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I turned to photography by an accidental realization. One day, during my undergraduate days in my home town, Mysore, in the south of India, I was driven by an impish desire to write a piece on the sudden death of 'Airawata', the maharaja's elephant, much loved by the people of Mysore as a dear old friend. A leading Indian weekly published the story ("A Mysore Gentleman Passes Away") with an unsatisfactory photograph of the elephant which I had bought from a local studio. A few weeks later, the editor, an Irishman, sent me a copy of the magazine with my story, along with a cheque and a note urging me to take to the camera "if I had ambitions of making a success of my career as a journalist." I took to photography without a second thought. The years that followed proved in ample measure that the editor was right. Today, several decades after the death of "Airawata", I have an elephant with a camera on its mount as my professional symbol.
I started as a freelance photographer, but did rather a long stint with the Indian government as its official photographer before I resigned in 1978 to become a freelance once again. It was my privilege as picture editor of Yojana, the journal of the Indian planning commission, to record for well over a decade, the planned economic development of the country. This enabled me to see India as is given to no man, reflecting, as my viewfinder did, the beauty and the ugliness and the colour and the potential of India, its men and women building their own future, its temples, old and new. It was then, while recording this exciting change in the life and landscape of the country, I preferred to be not a photographer of cement and steel and inaugural ceremonies, but a photographer of people.
I believe that a country is people. While photographing people, a photographer neither petrifies them, nor does he make them act. They move, they work, they laugh, and they suffer. And he himself becomes a part of their movement, their work, their laughter and their pain. He gets involved.
All art, the cynic says, is a form of escapism. The artist creates an image of things as he sees them with his mind and soul, but rarely with his eyes. The photographer, on the other hand, sees life as you and I see it. Most photographers record on bromide that which is obvious, without any effort to discover the poetry and the pathos, the joys and sorrows of life. But there are among them, only a few, who use their portable mechanism to capture the beauty and the glory of life's rarest moments. Their creations transcend the photographer's routine and become works of art in the truest sense of term.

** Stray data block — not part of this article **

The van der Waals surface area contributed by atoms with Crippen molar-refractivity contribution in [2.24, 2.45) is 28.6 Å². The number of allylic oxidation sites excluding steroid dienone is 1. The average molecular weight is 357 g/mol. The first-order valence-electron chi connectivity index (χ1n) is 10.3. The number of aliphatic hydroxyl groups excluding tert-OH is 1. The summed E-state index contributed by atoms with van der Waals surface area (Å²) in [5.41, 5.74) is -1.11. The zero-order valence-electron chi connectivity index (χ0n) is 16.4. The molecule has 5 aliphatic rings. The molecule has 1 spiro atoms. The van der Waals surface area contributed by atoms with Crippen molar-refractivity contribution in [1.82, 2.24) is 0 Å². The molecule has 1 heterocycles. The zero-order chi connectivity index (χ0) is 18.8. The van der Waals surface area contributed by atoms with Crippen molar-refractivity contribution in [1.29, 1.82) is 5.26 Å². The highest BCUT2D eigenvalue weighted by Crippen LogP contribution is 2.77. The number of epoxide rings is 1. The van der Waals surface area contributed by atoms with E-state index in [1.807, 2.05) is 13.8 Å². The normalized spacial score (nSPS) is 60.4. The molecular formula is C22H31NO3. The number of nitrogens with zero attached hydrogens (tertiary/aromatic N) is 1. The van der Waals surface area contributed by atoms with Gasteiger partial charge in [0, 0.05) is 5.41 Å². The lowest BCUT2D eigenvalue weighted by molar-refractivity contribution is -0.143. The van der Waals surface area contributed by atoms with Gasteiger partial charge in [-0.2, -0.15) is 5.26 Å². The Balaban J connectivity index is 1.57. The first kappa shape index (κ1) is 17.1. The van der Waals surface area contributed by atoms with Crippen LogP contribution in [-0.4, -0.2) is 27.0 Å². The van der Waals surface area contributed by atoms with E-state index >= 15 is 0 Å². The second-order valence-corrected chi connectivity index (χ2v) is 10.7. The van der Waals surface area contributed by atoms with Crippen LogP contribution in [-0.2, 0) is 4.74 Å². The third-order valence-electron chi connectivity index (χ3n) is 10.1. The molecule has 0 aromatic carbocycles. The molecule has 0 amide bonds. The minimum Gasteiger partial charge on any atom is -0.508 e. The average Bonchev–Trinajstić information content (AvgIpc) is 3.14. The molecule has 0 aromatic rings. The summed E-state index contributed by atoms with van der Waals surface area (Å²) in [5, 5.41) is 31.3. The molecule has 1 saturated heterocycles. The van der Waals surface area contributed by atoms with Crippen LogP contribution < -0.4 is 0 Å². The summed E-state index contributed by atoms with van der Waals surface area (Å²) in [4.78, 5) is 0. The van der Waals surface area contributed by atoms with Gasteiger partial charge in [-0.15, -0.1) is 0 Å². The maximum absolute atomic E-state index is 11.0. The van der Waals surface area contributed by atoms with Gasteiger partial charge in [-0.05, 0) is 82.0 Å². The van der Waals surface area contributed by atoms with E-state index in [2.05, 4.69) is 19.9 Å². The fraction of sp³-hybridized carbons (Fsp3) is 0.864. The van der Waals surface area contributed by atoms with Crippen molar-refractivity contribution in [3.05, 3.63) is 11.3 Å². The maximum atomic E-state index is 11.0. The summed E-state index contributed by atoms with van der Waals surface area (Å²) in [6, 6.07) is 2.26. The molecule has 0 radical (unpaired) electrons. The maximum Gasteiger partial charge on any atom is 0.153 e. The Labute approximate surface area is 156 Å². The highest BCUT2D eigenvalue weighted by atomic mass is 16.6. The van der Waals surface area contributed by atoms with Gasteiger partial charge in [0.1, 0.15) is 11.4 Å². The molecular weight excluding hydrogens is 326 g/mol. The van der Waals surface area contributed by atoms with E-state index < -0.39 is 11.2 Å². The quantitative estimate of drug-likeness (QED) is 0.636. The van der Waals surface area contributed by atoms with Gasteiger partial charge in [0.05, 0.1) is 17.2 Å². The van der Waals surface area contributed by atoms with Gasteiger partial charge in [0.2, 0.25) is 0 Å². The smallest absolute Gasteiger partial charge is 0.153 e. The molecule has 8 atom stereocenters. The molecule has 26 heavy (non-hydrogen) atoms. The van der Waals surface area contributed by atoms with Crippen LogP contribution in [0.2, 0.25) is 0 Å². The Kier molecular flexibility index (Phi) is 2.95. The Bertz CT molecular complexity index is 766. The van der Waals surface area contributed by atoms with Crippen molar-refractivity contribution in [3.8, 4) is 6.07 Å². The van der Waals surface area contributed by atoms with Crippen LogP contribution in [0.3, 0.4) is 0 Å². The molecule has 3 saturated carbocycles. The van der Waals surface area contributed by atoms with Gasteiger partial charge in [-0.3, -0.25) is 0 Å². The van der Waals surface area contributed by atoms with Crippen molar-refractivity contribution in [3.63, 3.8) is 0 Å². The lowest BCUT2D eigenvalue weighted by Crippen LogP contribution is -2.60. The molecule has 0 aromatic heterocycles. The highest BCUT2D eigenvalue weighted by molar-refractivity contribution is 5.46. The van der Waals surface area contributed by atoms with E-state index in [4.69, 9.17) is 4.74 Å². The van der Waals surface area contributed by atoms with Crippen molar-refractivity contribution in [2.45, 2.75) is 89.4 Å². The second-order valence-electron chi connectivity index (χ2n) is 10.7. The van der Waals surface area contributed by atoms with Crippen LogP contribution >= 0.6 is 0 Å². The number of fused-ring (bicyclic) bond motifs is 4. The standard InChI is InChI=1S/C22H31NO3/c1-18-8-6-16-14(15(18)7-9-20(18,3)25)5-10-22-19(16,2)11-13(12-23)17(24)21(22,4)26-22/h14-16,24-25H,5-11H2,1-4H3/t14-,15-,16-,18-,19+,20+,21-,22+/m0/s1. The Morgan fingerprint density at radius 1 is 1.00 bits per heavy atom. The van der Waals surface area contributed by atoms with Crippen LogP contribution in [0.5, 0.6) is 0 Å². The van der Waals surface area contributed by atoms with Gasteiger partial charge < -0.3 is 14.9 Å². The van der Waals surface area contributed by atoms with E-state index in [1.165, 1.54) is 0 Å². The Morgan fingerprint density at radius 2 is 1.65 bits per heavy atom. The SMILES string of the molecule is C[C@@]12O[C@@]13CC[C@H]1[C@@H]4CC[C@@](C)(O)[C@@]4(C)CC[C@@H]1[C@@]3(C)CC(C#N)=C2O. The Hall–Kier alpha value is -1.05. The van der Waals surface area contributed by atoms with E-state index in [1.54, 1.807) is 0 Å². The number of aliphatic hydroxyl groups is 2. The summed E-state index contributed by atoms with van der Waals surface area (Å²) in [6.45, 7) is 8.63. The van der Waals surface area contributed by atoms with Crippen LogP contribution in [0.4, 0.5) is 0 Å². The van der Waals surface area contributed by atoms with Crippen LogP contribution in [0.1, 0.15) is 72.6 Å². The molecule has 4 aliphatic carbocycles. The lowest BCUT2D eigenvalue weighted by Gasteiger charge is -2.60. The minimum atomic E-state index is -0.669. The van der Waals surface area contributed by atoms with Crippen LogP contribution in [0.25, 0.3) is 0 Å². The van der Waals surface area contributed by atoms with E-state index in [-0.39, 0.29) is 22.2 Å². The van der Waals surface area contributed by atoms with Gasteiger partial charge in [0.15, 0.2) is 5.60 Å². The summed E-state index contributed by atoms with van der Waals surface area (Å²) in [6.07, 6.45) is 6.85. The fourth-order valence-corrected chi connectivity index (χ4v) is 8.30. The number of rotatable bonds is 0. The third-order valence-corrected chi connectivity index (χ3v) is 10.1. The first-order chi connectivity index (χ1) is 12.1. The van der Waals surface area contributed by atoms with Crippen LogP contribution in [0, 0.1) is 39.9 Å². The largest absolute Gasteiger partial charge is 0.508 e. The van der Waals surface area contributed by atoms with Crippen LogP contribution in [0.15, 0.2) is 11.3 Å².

My life has been exciting with my camera. I am grateful to have been a photographer. I use Nikons. But my camera does nothing. It neither makes the picture nor prevents me from taking it. It only helps in achieving an idea, an approach, a sort of direction and, perhaps, a philosophy.
Interiors of Century-old Homes of India
[A note on my major project as a photojournalist]
"The body of my work leans towards a definitive documentation of period homes"
One day, in the late Sixties, in a small town in Tamilnadu in South India, I chanced upon an old door. As I was photographing it, I found myself almost hypnotically drawn inside. It turned out to be a door into a whole different world. For on the other side, hidden like a secret, was the home of a simple Brahmin musician. A home where the man's family had been living for generations, in a manner untouched by the passage of years in the bright noisy world outside. Looking around the home was like touching a delicate gauze of memories that went back nearly a century; a gauze indelibly imprinted with all the family's accumulated joys and hopes, its dreams and downfalls. The photograph that I took that afternoon opened up a new chapter in my life. I started looking at homes, specially their interiors, with much curiosity. The Indian home became my centre of interest. I began my photo-odyssey in search of old homes.
The homes I have photographed are all lived-in homes with at least a flicker of life in them. They are around a century old. I have left out palaces and public buildings for they were built with different considerations in mind. A home is built for an individual and his family; it reflects his relationship with society at large and the style of life of the period.
The most difficult part of my project, however, has been the identification of homes and the elaborate inquiries it entails.
Photographing inside homes also meant an invasion of the privacy of those who lived in them. But once the sincerity of purpose behind the project was explained to the inmates, most homes opened their doors for the camera. Often, it has been my experience that the homes I encountered quite accidentally and went in were the ones that thrilled me and rewarded the most and became an unforgettable part of my total experience.
T.S.Nagarajan© T.S.Nagarajan (2006)
Used with permission